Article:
But as with other treasonous bets, the moment the game started, I followed the Pies and not the dollars. I have yet to find out what sized collect would swing me the other way.
A breakneck first half ended with both sides on eight goals, the honours reasonably even. But the makeshift Magpie ship had held together, twice bridging small gaps to edge in front at the main break.
Frost had kept Robbie Tarrant quiet, and some ragged disposal aside, the newer Thomas had held his own at the stop plays. But it was at the top end of town that things were looking the most encouraging.
With an excess load to carry, Scott Pendlebury, Dane Swan and Steele Sidebottom delivered with quantity and quality, adding marks and goals to their customary run.
Pendlebury in particular shone through the gloom, his play of the day a glorious shimmy through the middle of Etihad and a lace-out pass to the leading Travis Cloke. The big full forward complimented the service by converting from long range.
Quinten Lynch’s first half in the black and white ticked enough boxes for the recruitment to be deemed an early success. Two goals and a pass to Cloke for another, plus some relief ruck work to give Darren Jolly a breather, added up to a solid beginning.
Post-Contract Cloke appeared focussed and sharp. He had wrestled his way to an ascendancy over the impressive Scott Thompson, and had three goals to show for it by the time the players headed downstairs.
Others to impress in the first half were Harry O’Brien in a more attacking role on the wing and Alan Toovey down back.
On the punting side of the ledger, Todd Goldstein had combined with Jack Ziebell and new skipper Andrew Swallow to dominate the centre clearances, and Lindsay Thomas had fashioned four goals from limited opportunities.
There were no doubt other good contributors from the Kangas, but I still can’t tell my Cunningtons from my Bastinacs.
Sub Sam Dwyer’s first touch set Tyson Goldsack up for a goal, and he looked right at home haring up and down the western wing for the rest of the quarter.
Goldsack added another after Nick Maxwell pinned Michael Firrito on his defensive fifty, and a clever one-handed Sidebottom mark set Jarryd Blair away into an open goal a few minutes later.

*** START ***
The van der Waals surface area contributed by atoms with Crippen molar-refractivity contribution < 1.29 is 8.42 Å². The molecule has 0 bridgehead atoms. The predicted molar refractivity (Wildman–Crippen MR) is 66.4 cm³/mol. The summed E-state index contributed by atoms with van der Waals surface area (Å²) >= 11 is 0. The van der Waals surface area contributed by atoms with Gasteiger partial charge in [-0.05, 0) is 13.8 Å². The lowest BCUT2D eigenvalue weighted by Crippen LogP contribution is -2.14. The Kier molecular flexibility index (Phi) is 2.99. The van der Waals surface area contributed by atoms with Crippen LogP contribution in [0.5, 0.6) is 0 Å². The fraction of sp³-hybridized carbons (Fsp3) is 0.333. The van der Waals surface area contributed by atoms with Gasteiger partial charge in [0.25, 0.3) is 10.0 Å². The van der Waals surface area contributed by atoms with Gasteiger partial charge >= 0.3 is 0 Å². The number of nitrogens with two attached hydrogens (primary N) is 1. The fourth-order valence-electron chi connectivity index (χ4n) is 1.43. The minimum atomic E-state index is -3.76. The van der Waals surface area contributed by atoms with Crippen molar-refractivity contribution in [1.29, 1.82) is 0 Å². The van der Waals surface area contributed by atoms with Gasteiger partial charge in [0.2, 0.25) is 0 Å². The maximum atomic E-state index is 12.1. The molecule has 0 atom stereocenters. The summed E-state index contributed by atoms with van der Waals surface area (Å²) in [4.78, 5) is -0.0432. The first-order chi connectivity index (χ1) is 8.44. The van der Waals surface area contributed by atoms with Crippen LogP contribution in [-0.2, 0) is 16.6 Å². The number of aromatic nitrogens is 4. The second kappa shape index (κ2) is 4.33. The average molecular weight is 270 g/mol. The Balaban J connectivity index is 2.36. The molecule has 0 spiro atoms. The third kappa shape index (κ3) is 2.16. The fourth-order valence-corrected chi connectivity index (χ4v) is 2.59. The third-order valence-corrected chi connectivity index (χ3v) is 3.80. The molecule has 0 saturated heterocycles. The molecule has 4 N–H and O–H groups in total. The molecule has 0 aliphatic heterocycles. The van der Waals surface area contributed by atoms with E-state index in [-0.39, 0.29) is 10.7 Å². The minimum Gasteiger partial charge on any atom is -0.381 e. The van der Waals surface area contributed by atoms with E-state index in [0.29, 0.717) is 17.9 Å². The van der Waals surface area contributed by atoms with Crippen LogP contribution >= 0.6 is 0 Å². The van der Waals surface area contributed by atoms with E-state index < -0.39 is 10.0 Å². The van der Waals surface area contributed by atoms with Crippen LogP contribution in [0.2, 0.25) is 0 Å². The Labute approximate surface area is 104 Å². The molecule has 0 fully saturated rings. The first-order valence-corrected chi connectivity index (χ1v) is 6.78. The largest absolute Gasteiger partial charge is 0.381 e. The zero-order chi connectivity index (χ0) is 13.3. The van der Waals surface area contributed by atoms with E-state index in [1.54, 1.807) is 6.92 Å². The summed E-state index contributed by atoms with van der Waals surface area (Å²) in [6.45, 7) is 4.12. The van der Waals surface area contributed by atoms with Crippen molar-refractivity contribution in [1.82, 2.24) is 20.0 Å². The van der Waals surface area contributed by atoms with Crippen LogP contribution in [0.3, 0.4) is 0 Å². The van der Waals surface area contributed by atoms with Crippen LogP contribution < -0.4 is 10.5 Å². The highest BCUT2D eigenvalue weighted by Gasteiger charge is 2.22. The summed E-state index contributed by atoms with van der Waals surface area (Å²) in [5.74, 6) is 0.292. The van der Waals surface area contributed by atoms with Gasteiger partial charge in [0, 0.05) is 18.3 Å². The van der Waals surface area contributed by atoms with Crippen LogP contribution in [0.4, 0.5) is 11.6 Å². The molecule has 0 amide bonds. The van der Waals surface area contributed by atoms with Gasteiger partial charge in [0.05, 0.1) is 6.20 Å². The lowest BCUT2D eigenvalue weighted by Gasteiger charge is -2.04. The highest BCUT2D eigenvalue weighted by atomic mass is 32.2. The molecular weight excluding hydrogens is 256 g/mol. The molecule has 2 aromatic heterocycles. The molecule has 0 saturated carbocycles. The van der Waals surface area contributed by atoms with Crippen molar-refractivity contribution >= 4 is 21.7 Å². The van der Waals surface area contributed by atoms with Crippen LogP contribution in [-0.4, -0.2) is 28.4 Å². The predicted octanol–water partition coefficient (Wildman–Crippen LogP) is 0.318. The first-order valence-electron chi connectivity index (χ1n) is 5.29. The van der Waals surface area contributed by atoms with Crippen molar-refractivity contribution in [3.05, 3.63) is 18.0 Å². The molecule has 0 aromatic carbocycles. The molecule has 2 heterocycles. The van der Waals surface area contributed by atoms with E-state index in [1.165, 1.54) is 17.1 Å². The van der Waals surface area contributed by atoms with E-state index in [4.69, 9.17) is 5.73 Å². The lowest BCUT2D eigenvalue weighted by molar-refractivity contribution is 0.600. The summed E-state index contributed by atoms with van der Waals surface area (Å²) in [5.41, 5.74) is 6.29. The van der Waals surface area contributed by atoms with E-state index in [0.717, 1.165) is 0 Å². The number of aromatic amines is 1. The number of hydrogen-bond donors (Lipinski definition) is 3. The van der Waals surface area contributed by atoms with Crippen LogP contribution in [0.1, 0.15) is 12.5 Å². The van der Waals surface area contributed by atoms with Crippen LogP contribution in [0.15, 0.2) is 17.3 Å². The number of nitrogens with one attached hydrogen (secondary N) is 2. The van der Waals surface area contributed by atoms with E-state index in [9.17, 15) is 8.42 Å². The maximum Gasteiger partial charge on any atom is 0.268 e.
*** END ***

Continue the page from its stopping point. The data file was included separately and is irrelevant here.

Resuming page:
The Pies were down to 20 men after 13 minutes when Lindsay Thomas planted a Liverpool kiss on an unsuspecting Ben Reid, but the defence held firm with Nathan Brown keeping Drew Petrie in check.
Swan marked a long O’Brien bomb over a couple of Roo defenders and converted from close in.
The margin was 21 points at the last change, and another strong Cloke mark and goal at the start of the final quarter, followed by an opportunist snap from Sidebottom, all but sealed the four points. The Roos had a belated dip, sparked mainly by Daniel Wells, but Brent Macaffer – playing his first game for more than a year – had the final say after an excellent one-hander in the goalsquare.
Having sung the song, we linked arms with the common people and walked north up Adderley Street to the car. No victory doughnuts though. I’d run out of money.
North Melbourne 5.2 8.4 9.7 13.9 (87)
Collingwood 3.5 8.6 12.10 15.13 (103)
goals Collingwood: Cloke 4; Sidebottom 3; Lynch, Goldsack 2; Pendlebury, Blair, Swan, Macaffer.
North Melbourne: Thomas 4; Hansen 2; Cunnington, Bastinac, Tarrant, Gibson, Goldstein, Mullett, Petrie.
best Collingwood: Pendlebury, O’Brien, Cloke, Swan, Sidebottom, Maxwell, Toovey.
North Melbourne: Swallow, Ziebell, Goldstein, Thomas, Mullett.
umpires McBurney, Bannister, Foot. crowd 41,040
our votes Pendlebury (Coll.) 3, Swallow (NM) 2, O’Brien (Coll.) 1.